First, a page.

Those with outstanding summonses have been blacklisted starting yesterday.

“That excludes those who receive summonses from today.” Aziz said summonses issued from March 1 would follow the new rates, which were announced last month.

Under the new traffic compound rates, the longer the payment for a summons is delayed, the more the offender has to pay.

Those who commit four offences or more within two months will have to pay double the fine.

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Long queues made it hard to pay up

PostPosted: Fri Mar 04, 2011 4:18 am
by admin
NUR Hamimi Othman breathed a sigh of relief when the government announced the new deadline to settle traffic summonses with a 50 per cent discount.

Having three summonses to settle, the 27-year-old had tried to make the payments online and at the post office before the original Feb 28 deadline but could not because of the crowds.

"I tried to pay last week but the online system wasn't working. I went to the post office but it was so crowded that they quickly ran out of queue numbers for us to pay," she said when met at Pos Malaysia's main office in Kuala Lumpur yesterday.

For S. Rajarathinam, 34, an unpleasant surprise was in store for him when he tried to renew his road tax last week. "I only knew about my offence when the Road Transport Department officer told me."

The accounts clerk said he went to the Jalan Tun H.S. Lee police station to settle his fine but the place was crowded.

Student Sean Tan, 22, said he did not know he could settle traffic fines at post offices.

"I had trouble accessing the MyEG Services or Rilek E-Services to pay online. So I went to the traffic police station (in Jalan Tun H.S. Lee), but they were out of queue numbers by 11am.

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Typical Malaysian habit

PostPosted: Fri Mar 04, 2011 4:20 am
by admin
FROM traffic summonses to income tax returns, Malaysians have traditionally needed multiple reminders to get matters settled before the deadlines.

The recent rush to police stations, post offices and online counters to settle traffic summonses was the latest display of the behaviour that many members of the public have dubbed "typically Malaysian".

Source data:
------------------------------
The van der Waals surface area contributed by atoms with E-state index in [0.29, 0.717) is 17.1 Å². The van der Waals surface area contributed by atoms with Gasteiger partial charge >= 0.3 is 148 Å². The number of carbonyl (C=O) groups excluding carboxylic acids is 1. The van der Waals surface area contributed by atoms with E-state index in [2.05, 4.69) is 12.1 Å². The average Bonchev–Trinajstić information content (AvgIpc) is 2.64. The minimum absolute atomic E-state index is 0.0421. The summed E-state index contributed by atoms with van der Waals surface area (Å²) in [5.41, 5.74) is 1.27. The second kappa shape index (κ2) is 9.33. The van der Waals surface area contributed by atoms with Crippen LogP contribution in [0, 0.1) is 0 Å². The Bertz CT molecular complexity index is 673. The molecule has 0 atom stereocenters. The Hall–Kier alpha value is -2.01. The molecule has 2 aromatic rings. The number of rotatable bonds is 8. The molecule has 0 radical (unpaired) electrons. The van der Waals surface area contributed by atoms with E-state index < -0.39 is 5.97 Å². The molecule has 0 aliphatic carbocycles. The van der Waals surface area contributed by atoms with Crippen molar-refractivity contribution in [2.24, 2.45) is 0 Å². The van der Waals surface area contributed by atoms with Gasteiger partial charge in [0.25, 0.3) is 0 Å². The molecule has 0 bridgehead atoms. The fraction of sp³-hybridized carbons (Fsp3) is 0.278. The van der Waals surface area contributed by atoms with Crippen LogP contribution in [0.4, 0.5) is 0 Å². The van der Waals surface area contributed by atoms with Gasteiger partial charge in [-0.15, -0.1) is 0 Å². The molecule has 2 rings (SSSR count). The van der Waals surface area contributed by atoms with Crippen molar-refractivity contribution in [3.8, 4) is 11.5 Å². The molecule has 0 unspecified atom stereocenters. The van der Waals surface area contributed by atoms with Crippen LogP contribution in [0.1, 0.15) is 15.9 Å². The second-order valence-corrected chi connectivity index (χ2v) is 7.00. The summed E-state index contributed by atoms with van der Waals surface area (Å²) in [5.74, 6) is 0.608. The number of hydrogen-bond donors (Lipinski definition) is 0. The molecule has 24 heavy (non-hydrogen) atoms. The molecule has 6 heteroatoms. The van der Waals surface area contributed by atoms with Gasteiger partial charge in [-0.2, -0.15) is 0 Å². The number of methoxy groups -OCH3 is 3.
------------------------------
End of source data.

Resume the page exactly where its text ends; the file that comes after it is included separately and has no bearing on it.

But the problem did not stop at procrastination for most Malaysians, said sociologist Prof Dr Abdul Hadi Zakaria.

The professor from Universiti Sultan Zainal Abidin Kuala Terengganu said it was "the unwillingness of Malaysians to react to anything that is not favourable to them".

"People here do not want to react until they are required by law to do so. Although it does happen in other societies, it is more profound here."

He said the majority of Malaysians wouldn't react to repeated reminders from authorities because there was no necessity to do so.

Hadi added that such behaviour was fuelled by lenient enforcement that did not put enough pressure on people to settle their dues on time.

"It is as if people expect the authorities to extend deadlines as is the case here," he said.

Malaysia Crime Prevention Council vice-chairman Tan Sri Lee Lam Thye said while a deadline extension would help those who were late, it was not advisable to make such offers often.

He said traffic offenders should make it a point to pay early and not wait for discounts.

"This is unfair to those who have taken the trouble to pay early. This is not a healthy trend. We must not end up in a situation where a lack of respect for the law results in a situation where it would cost the (government) more in terms of extra work."

Lee said procrastination among Malaysians needed to be looked at very seriously. He said it was equally important for the authorities to provide an avenue for appeal.